If you want to know how to mine Bitcoin, there are two different steps you can take – go through a cloud mining company or buy and use purpose-built hardware. We’ll look at both options, and why, though neither is cheap, cloud mining represents the safest investment for your money.
Remember, research is essential! Just as when it comes to buying Bitcoin or altcoins, you need to be aware that nothing in the world of cryptocurrencies is guaranteed. Any investment could be lost, so make sure you do your reading before pulling out your credit card and have a secure Bitcoin wallet standing by. As with all of our coverage of cryptocurrency here on Digital Trends, though, this should not be considered financial advice.
Mining vs. investment
When Bitcoin launched in 2009, mining the world’s first and premier cryptocurrency needed little more than a home PC — and not even a fast one at that. Today, the barrier for entry is far higher if you want to make any kind of profit doing it. That doesn’t mean it’s impossible, but it’s not the homebrew industry it once was.
Before we discuss how to mine Bitcoins yourself, it’s important to note that although there is uncertainty in everything cryptocurrency-related, mining is arguably the most volatile. Hardware price fluctuations, changes in Bitcoin-mining difficulty, and even the lack of a guarantee of a payout at the end of all your hard work make it a riskier investment than even buying Bitcoins directly.
Because of this and general market volatility, it can be challenging to know how much profit you will make from mining. 2018 saw the mining market plummet in regards to profit and shoot up when it comes to barriers to entry. Unless there’s a significant Bitcoin tech change, this is likely to stay the same. A single Bitcoin is valued at around $8,900 at present, but mining can cost about the same.
In the end, buying Bitcoin directly at least gives you something for your money immediately. It’s certainly worth considering before you go down the mining route.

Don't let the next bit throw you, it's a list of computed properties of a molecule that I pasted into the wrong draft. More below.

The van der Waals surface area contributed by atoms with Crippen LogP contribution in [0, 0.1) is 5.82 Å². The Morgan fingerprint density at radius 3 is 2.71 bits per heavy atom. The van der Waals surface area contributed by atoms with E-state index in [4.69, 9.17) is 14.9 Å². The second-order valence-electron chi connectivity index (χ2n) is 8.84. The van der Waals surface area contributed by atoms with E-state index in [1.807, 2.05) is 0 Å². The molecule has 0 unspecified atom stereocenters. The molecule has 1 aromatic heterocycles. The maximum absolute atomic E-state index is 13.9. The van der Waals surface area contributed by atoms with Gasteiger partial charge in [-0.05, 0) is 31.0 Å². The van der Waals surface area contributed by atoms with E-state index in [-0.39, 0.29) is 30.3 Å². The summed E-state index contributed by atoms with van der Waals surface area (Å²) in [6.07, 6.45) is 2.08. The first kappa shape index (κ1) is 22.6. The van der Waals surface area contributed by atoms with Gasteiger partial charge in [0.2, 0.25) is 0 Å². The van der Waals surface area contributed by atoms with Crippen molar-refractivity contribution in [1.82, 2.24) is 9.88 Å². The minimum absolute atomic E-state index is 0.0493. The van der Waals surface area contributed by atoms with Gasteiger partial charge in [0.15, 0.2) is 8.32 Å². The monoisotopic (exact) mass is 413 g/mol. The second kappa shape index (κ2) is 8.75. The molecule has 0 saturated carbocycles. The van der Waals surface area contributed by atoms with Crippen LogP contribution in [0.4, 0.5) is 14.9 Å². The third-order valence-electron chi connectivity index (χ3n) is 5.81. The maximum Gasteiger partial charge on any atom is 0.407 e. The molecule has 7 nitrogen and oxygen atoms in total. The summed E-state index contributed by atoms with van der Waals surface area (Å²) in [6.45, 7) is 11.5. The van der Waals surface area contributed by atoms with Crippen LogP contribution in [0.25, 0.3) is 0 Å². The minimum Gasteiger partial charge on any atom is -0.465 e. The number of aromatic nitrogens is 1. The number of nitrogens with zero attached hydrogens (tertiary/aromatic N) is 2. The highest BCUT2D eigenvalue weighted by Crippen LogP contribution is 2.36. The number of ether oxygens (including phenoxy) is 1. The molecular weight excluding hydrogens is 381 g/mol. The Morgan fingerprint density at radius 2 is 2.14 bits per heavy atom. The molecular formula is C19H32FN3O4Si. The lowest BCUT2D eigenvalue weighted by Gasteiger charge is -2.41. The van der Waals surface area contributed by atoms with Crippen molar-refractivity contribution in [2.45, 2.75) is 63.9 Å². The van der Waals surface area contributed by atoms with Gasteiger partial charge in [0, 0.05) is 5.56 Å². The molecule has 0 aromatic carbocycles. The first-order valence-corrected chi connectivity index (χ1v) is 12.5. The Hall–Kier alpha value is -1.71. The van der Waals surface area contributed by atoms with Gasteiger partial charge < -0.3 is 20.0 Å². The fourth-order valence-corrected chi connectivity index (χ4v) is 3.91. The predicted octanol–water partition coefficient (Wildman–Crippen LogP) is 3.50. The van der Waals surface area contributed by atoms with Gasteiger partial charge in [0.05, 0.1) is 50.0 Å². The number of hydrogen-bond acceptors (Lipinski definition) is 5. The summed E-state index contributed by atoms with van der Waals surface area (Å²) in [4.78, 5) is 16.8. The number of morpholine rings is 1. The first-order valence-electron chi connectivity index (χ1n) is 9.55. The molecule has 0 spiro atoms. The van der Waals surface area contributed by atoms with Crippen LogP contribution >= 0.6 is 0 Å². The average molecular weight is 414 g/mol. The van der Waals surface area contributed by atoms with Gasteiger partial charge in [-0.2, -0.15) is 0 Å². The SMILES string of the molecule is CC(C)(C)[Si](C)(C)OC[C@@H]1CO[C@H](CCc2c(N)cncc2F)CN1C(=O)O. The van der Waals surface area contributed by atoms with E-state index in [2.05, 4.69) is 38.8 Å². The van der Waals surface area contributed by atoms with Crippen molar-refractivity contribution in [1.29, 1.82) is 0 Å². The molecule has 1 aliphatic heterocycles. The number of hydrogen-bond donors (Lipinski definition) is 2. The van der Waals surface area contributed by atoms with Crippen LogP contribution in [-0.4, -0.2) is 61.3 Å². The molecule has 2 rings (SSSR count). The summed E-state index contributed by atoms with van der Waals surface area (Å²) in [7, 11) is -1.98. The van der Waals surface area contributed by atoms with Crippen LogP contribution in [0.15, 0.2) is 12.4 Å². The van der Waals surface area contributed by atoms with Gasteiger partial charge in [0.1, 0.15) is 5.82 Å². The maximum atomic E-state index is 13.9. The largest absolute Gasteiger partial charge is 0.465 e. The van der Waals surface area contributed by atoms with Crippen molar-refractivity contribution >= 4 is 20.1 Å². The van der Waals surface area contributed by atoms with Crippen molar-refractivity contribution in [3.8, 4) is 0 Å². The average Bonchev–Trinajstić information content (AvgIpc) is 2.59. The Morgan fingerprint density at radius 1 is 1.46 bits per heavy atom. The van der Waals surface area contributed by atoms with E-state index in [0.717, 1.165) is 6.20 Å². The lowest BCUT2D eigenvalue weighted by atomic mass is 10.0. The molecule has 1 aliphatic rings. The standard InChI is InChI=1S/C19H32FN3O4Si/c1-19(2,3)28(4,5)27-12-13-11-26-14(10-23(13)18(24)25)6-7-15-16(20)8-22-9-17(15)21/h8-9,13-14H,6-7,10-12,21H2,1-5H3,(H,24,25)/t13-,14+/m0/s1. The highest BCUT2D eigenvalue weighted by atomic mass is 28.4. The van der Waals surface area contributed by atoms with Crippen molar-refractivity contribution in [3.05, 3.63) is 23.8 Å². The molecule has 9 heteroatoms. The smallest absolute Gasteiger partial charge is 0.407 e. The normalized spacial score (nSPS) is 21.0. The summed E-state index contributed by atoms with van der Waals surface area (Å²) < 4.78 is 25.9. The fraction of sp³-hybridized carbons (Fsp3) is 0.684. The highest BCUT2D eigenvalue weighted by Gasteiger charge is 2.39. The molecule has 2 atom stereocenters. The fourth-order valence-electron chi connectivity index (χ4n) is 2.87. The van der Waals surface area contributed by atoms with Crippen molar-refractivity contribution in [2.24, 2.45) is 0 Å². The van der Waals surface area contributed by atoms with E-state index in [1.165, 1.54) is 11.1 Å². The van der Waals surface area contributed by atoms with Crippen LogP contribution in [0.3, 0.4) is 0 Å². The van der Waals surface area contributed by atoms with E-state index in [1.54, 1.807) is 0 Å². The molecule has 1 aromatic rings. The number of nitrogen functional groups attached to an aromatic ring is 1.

Step 1: Pick your mining company
Cloud mining is the practice of renting mining hardware (or a portion of their hashing power) and having someone else do the mining for you. You are typically ‘paid’ for your investment with Bitcoin, even if the hardware isn’t used for mining Bitcoin. As with general investing, it’s essential to do your research -there are many companies out there which purport to be the best and even the largest have their detractors.
Several cloud mining companies have come and gone over the years, including ones we’ve spoken to and validated directly, like HashFlare, which told Digital Trends in an interview that every one of its customers has turned a profit using its service. In late-2019, you’re far better off going with a company like Bitcoin Pool, which is the cloud mining arm of Bitcoin.com, an established and respected cloud mining entity. It’s expensive to get started, but one of the best options out there.
For a broader range of options, CryptoCompare maintains a list of mining companies with user reviews and ratings, though be aware there are a lot of reviewers looking to shill their referral codes in the comment section.
Step 2: Choose a mining package
Once you have picked a cloud mining provider and signed up, you need to pick a mining package. That will typically involve choosing a certain amount of hashing power and cross-referencing that with how much you can afford to pay. Usually, paying more will give you a better return, or you will turn a profit quicker, but that’s not always the case.
Most cloud mining companies will help you decide by giving you a calculation based on the current market value of Bitcoin, the difficulty of Bitcoin mining, and cross-referencing that with the hashing power you’re renting. However, it’s important to note that those numbers can and do change, so it is vital to look at market trends and estimate where Bitcoin may be going before choosing your contract. What may be profitable now may not be if Bitcoin’s value crashes.